Father of the FKT – Buzz Burrell

The poster boy for Fastest Known Times is Kílian Jornet Burgada.

As I post, Kilian holds the fastest known time for the ascent and descent of MatterhornMont BlancDenali and perhaps Everest.

But it’s  Buzz Burrell who really popularized the concept, co-founding fastestknowntime.com with Peter Bakwin and Jeff Schuler.

Buzz Burrell

Those three run the site on a voluntary basis.  And it’s a ton of work.

Buzz himself had been racing routes for decades. He set the FKT on the Colorado Trail in 1999.  The FKT on John Muir in 2000. 

This interview with Buzz will fill you with respect.  Buzz co-hosts his own audio show called the FKT Podcast

26. Matt Segal – Alpine Start Out and Back

Professional rock climber Matt Segal knew that climbing would never be enough for him. Plus, he was fed up with drinking bad coffee on climbing expeditions. As a result, Segal founded Alpine Start, an artisan instant coffee company, while continuing to raise the bar in climbing. In this episode of the Out and Back podcast, Abby and Shanty catch up with Segal to learn how he redefines what’s possible in climbing and how he juggles sports with running a business.
  1. 26. Matt Segal – Alpine Start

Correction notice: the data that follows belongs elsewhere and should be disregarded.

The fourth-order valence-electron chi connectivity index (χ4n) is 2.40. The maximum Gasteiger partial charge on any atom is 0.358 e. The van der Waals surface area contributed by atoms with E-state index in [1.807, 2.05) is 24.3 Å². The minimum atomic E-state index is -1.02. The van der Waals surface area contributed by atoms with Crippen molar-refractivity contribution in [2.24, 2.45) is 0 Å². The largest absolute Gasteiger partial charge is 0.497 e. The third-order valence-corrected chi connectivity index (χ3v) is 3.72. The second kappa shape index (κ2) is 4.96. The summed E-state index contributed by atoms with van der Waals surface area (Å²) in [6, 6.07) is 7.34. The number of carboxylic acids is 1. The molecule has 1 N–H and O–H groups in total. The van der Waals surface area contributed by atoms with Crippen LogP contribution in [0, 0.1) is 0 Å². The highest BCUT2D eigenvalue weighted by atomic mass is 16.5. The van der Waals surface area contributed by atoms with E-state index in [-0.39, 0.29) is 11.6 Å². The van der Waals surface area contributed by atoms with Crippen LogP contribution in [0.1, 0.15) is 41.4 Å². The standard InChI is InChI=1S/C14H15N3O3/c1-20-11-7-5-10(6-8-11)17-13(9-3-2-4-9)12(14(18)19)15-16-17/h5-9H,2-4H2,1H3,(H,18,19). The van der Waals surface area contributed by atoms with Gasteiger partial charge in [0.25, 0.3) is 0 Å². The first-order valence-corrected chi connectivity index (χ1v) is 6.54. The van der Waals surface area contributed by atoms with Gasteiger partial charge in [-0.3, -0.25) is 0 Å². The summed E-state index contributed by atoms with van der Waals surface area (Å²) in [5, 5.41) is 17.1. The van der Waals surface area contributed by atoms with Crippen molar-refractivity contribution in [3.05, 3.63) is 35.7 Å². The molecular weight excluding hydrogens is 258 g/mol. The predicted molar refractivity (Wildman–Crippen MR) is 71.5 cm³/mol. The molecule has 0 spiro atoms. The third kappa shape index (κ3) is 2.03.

2. 25. Sonya and Necota Staples – Valentine's Day Special
  3. 24. Luke Smithwick – The Himalaya 500
  4. 23. Sophia Schwartz and Sean McCoy (GearJunkie) – Backcountry Skiing Gear
  5. 22. Bluebird Backcountry (w/ Erik Lambert)

Barney (Scout) Mann’s Pacific Crest Trail book

In Journeys North, legendary trail angel, thru hiker, and former PCTA board chair Scout spins compelling tales of hikers on the Pacific Crest Trail in 2007 as they walk from Mexico to Canada.

That year terrible snow storms rocked the Canadian border starting the last days in September.

Barney (Scout) Mann hiked with wife Sandy (Frodo) Mann, and recounts fascinating stories of others they traveled alongside that season.

For me, Blazer was the most interesting.

The book is unusual.  Not your standard step-by-step trail journal.

Instead the time line jumps forward and back along the trail, using PCT anecdotes to illustrate bigger life lessons.

If asked to recommend just one book on the PCT, Journeys North would be it.  The best starting point for a hiker considering it. 

Other excellent and inspiring reads include: